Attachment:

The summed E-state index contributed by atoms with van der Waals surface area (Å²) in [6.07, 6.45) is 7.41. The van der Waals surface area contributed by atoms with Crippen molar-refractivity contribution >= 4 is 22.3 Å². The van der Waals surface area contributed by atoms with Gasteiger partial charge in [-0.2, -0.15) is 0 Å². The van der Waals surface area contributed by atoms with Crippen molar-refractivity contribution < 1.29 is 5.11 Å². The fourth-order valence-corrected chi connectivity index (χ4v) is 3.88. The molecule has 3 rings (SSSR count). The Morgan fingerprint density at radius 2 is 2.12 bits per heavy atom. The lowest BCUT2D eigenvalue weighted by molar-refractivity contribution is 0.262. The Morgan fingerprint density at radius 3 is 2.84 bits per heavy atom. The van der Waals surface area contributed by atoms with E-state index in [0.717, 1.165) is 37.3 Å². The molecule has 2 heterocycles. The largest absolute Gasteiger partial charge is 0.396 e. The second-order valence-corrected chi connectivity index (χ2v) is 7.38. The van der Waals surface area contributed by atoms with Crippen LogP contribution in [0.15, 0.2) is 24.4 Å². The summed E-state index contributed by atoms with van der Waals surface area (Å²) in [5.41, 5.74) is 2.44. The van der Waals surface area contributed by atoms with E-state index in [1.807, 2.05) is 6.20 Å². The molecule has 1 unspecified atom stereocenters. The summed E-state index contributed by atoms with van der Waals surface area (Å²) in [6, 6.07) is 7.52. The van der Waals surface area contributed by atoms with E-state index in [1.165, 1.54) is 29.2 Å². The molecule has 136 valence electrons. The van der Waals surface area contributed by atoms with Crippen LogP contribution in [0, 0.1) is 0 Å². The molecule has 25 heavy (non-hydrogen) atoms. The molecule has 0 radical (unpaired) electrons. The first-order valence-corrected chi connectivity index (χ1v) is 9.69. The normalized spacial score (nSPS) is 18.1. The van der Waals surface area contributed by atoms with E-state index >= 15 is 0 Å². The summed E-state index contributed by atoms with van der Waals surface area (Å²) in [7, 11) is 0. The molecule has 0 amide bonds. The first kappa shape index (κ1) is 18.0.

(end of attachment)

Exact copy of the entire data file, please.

The summed E-state index contributed by atoms with van der Waals surface area (Å²) in [6.07, 6.45) is 7.41. The van der Waals surface area contributed by atoms with Crippen molar-refractivity contribution >= 4 is 22.3 Å². The van der Waals surface area contributed by atoms with Gasteiger partial charge in [-0.2, -0.15) is 0 Å². The van der Waals surface area contributed by atoms with Crippen molar-refractivity contribution < 1.29 is 5.11 Å². The fourth-order valence-corrected chi connectivity index (χ4v) is 3.88. The molecule has 3 rings (SSSR count). The Morgan fingerprint density at radius 2 is 2.12 bits per heavy atom. The lowest BCUT2D eigenvalue weighted by molar-refractivity contribution is 0.262. The Morgan fingerprint density at radius 3 is 2.84 bits per heavy atom. The van der Waals surface area contributed by atoms with E-state index in [0.717, 1.165) is 37.3 Å². The molecule has 2 heterocycles. The largest absolute Gasteiger partial charge is 0.396 e. The second-order valence-corrected chi connectivity index (χ2v) is 7.38. The van der Waals surface area contributed by atoms with Crippen LogP contribution in [0.15, 0.2) is 24.4 Å². The summed E-state index contributed by atoms with van der Waals surface area (Å²) in [5.41, 5.74) is 2.44. The van der Waals surface area contributed by atoms with E-state index in [1.807, 2.05) is 6.20 Å². The molecule has 1 unspecified atom stereocenters. The summed E-state index contributed by atoms with van der Waals surface area (Å²) in [6, 6.07) is 7.52. The van der Waals surface area contributed by atoms with E-state index in [1.165, 1.54) is 29.2 Å². The molecule has 136 valence electrons. The van der Waals surface area contributed by atoms with Crippen LogP contribution in [0, 0.1) is 0 Å². The molecule has 25 heavy (non-hydrogen) atoms. The molecule has 0 radical (unpaired) electrons. The first-order valence-corrected chi connectivity index (χ1v) is 9.69. The normalized spacial score (nSPS) is 18.1. The van der Waals surface area contributed by atoms with E-state index >= 15 is 0 Å². The summed E-state index contributed by atoms with van der Waals surface area (Å²) in [7, 11) is 0. The molecule has 0 amide bonds. The first kappa shape index (κ1) is 18.0.